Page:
Let's Begin at the Beginning
The Objective: To cause people to willingly take the actions you want them to take.
The Challenge: To gain and hold the attention by introducing a thought more interesting than the thought that had previously occupied the listener’s mind.
The Vehicle: Intrusive, invasive sound.
The Vehicle’s Fuel: Delight
Why is it that when you're driving and looking for an address, you turn down the volume on the radio? And why is it when you are watching TV and the phone rings you again turn down the volume. Ever stopped to think about it?
You can close your eyes, but you cannot close your ears. Sound is invasive, intrusive, and irresistible. You hear and retain information even when you're not listening. You hear even when you're fast asleep. How else would you know there's a burglar in the house?
One of the greatest myths in the world today is that "we remember more of what we see than what we hear." In fact, quite the opposite is true. That great scientist of the eye, Josef Albers, says it quite plainly in chapter one of his landmark book, Interaction of Color, "the visual memory is very poor in comparison with our auditory memory."
The primary gift of humanity is our ability to attach meanings to sounds. This is accomplished in 3 highly specialized parts of your brain - Broca's area, Wernicke's area and the Auditory Association area. In fact, your physical ability to coordinate the movements of your diaphragm, larynx, tongue, and lips so that you can produce human speech is also owed to Broca's Area, a specialized extension of Auditory Association into the Motor Association cortex.
Did you know that the written word has no meaning until the brain has translated it into the spoken word? Ever been lying in bed reading a book and suddenly realize that you've been scanning the same paragraph over and over for a very long time and you have no idea what it says? Yes, your eyes were sending the written symbols to your brain, but those symbols were no longer being translated into the sounds they represent.
A subtle undercurrent of ongoing delight is what causes listeners to keep listening to Radio and TV ads. Delight makes Radio & TV ads magic. Predictability kills them deader than a bag of hammers. How predictable are your ads?
A great writer is one for whom writing is more difficult than it is for other people. Great writers won’t allow themselves to write what comes easily, because they know that what comes easily to them will also be painfully predictable to the listener.
Clichés are easy to write because they just pop into your mind. The reason they “sound right” is because they’re predictable.
There can be no delight without surprise. Surprise is the foundation of everything delightful. The amount of surprise can be as subtle as an unusual combination of words that create an intriguing mental image, or as dramatic as a great punch line. Either way, your objective is to delight the mind with the power of the unpredictable.
But is everything that is surprising delightful? Of course not! Negative surprises create confused, irritated listeners who will simply spin the dial to another station that will surprise them in happier ways.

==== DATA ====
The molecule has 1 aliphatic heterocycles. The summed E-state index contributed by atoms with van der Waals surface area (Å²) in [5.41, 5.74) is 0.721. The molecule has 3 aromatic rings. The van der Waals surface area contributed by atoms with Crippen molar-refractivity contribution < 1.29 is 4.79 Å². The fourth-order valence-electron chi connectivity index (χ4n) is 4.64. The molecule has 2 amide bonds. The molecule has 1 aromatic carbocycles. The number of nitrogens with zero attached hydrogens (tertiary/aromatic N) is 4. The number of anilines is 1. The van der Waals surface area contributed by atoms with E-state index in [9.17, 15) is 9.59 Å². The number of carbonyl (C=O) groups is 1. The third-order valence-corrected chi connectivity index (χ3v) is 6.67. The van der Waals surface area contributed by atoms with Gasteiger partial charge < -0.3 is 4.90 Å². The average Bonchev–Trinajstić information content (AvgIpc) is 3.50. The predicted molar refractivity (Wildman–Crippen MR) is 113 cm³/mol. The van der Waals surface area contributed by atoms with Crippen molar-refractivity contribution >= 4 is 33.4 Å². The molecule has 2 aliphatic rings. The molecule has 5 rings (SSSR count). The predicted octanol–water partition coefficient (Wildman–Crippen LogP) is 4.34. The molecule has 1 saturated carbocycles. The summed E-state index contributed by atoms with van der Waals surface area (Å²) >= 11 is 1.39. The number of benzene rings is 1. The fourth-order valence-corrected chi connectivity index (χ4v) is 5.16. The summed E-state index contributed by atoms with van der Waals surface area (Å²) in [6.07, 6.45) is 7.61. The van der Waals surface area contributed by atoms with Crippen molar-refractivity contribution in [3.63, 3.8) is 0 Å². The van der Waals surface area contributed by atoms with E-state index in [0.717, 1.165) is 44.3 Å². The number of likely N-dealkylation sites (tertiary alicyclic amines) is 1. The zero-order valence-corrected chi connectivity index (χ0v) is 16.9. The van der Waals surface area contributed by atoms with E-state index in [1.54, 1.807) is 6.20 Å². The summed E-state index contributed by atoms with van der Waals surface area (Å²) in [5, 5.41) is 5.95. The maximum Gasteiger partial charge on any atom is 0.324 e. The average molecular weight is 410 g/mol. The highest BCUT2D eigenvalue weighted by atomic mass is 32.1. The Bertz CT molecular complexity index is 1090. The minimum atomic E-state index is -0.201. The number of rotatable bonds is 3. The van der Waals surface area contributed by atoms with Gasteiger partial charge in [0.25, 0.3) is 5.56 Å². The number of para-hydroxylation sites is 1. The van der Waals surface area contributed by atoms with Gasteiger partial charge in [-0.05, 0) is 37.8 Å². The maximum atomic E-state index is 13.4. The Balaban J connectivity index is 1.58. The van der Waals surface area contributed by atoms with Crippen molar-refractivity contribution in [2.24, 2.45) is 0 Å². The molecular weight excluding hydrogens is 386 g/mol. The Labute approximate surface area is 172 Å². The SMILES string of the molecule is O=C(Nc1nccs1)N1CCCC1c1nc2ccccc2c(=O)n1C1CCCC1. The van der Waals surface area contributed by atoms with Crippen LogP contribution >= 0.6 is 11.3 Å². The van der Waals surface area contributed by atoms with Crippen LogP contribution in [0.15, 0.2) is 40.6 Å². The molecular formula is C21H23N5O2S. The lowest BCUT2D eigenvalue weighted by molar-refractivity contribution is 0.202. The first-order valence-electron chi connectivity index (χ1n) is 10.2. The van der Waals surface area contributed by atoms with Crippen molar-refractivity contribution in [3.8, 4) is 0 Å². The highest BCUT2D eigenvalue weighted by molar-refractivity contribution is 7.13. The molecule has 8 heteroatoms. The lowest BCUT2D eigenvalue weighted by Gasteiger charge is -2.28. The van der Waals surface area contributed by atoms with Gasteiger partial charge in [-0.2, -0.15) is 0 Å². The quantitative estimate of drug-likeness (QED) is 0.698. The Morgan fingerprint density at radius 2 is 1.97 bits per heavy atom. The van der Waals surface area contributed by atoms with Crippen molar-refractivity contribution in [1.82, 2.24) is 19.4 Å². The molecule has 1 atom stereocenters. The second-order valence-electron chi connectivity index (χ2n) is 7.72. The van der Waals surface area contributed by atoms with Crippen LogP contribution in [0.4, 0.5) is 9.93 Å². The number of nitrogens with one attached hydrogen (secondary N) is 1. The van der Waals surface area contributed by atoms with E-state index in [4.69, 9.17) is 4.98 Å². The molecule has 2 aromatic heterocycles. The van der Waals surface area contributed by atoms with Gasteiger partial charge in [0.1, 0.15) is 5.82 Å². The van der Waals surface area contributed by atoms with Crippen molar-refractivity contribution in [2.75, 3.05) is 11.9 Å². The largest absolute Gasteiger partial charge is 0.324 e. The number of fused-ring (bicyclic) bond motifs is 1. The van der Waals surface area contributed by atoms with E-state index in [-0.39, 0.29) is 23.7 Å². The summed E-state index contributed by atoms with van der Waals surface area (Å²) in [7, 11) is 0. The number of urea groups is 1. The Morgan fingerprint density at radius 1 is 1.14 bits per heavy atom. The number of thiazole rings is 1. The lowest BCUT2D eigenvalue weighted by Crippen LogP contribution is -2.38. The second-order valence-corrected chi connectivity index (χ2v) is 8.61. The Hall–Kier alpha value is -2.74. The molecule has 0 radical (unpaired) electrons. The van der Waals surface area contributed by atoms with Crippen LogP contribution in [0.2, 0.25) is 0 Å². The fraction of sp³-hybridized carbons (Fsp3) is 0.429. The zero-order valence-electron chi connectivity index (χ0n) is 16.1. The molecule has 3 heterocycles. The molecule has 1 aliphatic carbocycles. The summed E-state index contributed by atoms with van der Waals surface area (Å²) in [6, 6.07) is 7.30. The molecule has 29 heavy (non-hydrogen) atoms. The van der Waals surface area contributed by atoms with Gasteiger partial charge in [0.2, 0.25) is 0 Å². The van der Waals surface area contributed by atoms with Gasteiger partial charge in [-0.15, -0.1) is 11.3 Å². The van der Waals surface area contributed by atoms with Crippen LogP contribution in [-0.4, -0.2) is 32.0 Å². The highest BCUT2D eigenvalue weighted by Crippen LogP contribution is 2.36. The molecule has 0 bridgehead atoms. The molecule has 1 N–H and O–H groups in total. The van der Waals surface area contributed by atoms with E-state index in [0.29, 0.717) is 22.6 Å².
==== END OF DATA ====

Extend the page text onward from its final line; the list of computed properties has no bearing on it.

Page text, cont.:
When attempting to gain access to a listener’s visuospatial sketchpad (imagination), whether in a face-to-face sales presentation or when writing a piece of Radio/TV copy, pay close attention to your action words, your verbs. Listeners can take no action they have not first imagined. To cause them to imagine an action, you must use a verb.
But NEVER the one they were expecting.
Verbs, much more effectively than nouns or adjectives, will move your message past Broca’s Area, that part of the brain that rejects the mundane and ignores the predictable but allows the delightfully surprising to have immediate access to the visuospatial sketchpad of the listener’s imagination. And it is on this visuospatial sketchpad that the listeners of your ads will see themselves DOING the thing you want them to do.
Whether it’s a face-to-face sales presentation or piece of Radio / TV copy, the process is the precisely same. True persuasive power is always hiding in the verbs. Harness them and ride them to the top of Radio / TV Mountain.
A bad ad is about the advertiser. A good ad is about the customer.
Follow the Wizard of Ads philosophy. Apply these elements to your next commercial:
Eliminate the black words. Avoid words that do not contribute toward a more vivid or colourful mental image.
Follow the principles of Robert Frank. This writing style is accurate but selective in its inclusion of detail. It approaches a subject from an unusual angle (remember: Surprise Broca). Put the known underwater. Why state the obvious? Edit or delete information you assume the listener already knows (remember: Don’t Bore Broca). Most people write about the seven-eighths already underwater. Write about the one-eighth above water. (Robert Frank is generally regarded as one of the greatest photographers the world has ever seen.)
Frosting. Replacing common, predictable phrases with unexpected, colourful ones.
Seussing. Invent words. Read a Dr. Seuss book and you will see how a man who invented words became a best-selling author.
Be Monet. In order to create great ads, follow these three rules: Ignore the details, exaggerate the colour, and remove the black.
In the same way Monet painted, write "impressionistically," rather than accurately. Use poetic exaggeration and overstatement. Select words according to the intensity of their associations, or colour. Minimize the use of black words.
Your ads must also have a FMI, the first mental image or opening scene, and a LMI, the last mental image or closing scene in a mental sequence. Great writers involve the listener as an active participant.